Ringo Starr has kicked off plenty of tours with his All-Star Bands over the years. But Thursday night’s (Aug. 1) start of the Beatles drummer’s latest sojourn had some particularly special meaning.
It’s been just over 30 years — since July 23, 1989 — that Starr launched his first All-Starr Band outing, a corps that included brother-in-law Joe Walsh, Dr. John, Billy Preston, Rick Danko and Levon Helm of The Band, and Clarence Clemons and Nils Lofgren of Bruce Springsteen’s E Street Band. His similarly well-credentialed 15th lineup, meanwhile, showed the state of the All-Starrs is still solid, delivering a characteristically hit-filled, just over two-hour show before a packed and exuberant house at Caesars Windsor on the south shore of the Detroit River.
“For me (the band) was one of those magical moments because it’s something you don’t plan,” Starr told Billboard prior to rehearsals for the tour opener. “Somebody went to my lawyer in L.A… and asked if I’d like to put a band together and go on tour. I don’t know what happened — I said yes! And then I realized I didn’t have a band so I thought, ‘Well, I’m just gonna call up old friends and they can sing and I’ll sing and we’ll all play together. That’s how the first one got started.
“I never sit and think, ‘Oh, man, we’ll be doing this in 30 years…’ It’s not a thought you have. But it’s still going and it’s still popular and I’m still having fun and I love playing, so I’ve got all the reasons I need to do it year after year.”
This year’s All-Starr Band deftly straddled the familiar and fresh on Thursday. Guitarist Steve Lukather and keyboardist Gregg Rolie have been part of the ranks for seven years and turned out favorites from the former’s Toto (a jammed-out “Rosanna,” “Africa” and “Hold the Line”) and Rolie’s days in Santana “(Evil Ways,” “Black Magic Woman/Gypsy Queen” and “Oye Como Va”). The troupe clearly hasn’t tired of playing Colin Hay’s Men At Work hits, either, rolling through the crafted pop of “Down Under,” “Overkill” (which Lukather complimented afterwards) and a particularly spirited “Who Can It Be Now?”
And the Average White Band‘s Hamish Stuart, switching between bass and guitar, returned for the first time in 11 years, adding a funky flavor with “Pick Up the Pieces,” “Cut the Cake” and the Isley Brothers‘ “Work To Do.”
Starr, meanwhile, kept the peace signs flashing and smile on his face, whether he was down front or on the drum kit. The Beatles‘ rendition of Carl Perkins‘ “Matchbox” kicked off the show and led into Starr’s first solo hit, “It Don’t Come Easy,” after which he saluted co-writer and late Beatles mate George Harrison with a hearty, “Hare Krishna, George!” Before the Rubber Soul rarity “What Goes On” Starr noted that it was the only Beatles song credited to Lennon, McCartney and Starkey — quipping that “the names should have been the other way around.” “Yellow Submarine” was its usual singalong favorite, while “Photograph,” “Act Naturally” and “With a Little Help From My Friends” sent the crowd home on a high note.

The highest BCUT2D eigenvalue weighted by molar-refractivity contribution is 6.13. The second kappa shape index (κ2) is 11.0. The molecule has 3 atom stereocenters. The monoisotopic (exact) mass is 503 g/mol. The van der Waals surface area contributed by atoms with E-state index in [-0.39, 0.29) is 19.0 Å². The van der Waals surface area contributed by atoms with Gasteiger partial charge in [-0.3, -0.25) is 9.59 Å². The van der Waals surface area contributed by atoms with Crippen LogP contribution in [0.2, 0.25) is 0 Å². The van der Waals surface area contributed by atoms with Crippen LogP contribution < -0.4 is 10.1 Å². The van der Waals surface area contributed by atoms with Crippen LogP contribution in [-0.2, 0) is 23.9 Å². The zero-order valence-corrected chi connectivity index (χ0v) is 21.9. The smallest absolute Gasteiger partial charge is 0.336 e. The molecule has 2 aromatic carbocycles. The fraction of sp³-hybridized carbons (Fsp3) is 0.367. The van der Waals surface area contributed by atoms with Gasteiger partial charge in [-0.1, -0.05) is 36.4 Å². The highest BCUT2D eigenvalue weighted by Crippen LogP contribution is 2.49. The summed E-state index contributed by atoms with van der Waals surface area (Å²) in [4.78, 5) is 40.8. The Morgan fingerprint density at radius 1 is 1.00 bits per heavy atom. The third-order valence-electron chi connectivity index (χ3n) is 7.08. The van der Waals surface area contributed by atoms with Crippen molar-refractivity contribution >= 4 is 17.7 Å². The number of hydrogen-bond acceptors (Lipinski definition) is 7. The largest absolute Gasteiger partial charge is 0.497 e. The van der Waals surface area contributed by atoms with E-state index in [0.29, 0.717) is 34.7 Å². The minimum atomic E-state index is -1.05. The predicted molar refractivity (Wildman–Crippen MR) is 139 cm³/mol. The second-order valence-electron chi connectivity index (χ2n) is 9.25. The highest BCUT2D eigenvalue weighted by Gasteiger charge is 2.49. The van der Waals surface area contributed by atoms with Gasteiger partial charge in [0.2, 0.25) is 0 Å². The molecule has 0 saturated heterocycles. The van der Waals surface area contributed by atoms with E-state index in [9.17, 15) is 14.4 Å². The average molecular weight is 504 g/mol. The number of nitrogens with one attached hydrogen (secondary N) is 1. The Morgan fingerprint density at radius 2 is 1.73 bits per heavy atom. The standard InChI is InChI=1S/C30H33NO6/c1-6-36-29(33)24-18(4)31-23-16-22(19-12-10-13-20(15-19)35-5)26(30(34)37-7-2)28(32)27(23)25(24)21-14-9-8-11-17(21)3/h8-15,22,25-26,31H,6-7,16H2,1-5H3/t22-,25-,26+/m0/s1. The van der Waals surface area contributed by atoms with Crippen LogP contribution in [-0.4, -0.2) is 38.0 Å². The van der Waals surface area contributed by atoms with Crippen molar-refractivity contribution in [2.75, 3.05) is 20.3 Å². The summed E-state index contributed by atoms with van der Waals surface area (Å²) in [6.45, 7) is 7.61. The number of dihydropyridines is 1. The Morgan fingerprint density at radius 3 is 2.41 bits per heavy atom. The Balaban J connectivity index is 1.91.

“You can’t doubt those songs,” Starr explained. “That’s what was planted in me when I put the All-Starrs together — you have to have hits. It’s like the ‘hit band,’ you know? And it’s a great thing for me because I get a chance to play with everybody on drums and then I get to go down and perform and have fun with the audience.
“It worked 30 years ago, and it’s still working today.”
The All-Starrs will be working the current tour all of August, finishing Sept. 1 at the Greek Theatre in Los Angeles. Starr’s fall will be busy as well. He’ll be publishing a third photo book, Another Day in the Life, and he’ll be finishing up his next album, the follow up to 2017’s Give More Love, with guest appearances by Walsh and Paul McCartney, who Starr joined on stage earlier this month at Dodger Stadium in Los Angeles. “I’m actually pretty far along,” Starr says of the album, though no title and release date have been announced yet. Meanwhile, he’s acknowledged that the Beatles will be releasing an Abbey Road boxed set to celebrate that album’s 50th anniversary.
“I’ve loved all the re-releases because of the remastering, and you can hear the drums, which got dialed down in the old days,” Starr says. “I get a bit fed up, personally, with all those, like, Take 9 or Take 3, the odd takes that we didn’t put out, but that’s part of the box set and you have to do stuff like that. But I’ve always just listened to the record itself, what we put out in the 60s or 1970, and it’s brighter. It’s amazing with Beatles music; We have a billion streams a year now, and every generation still has a listen to us. Far out.”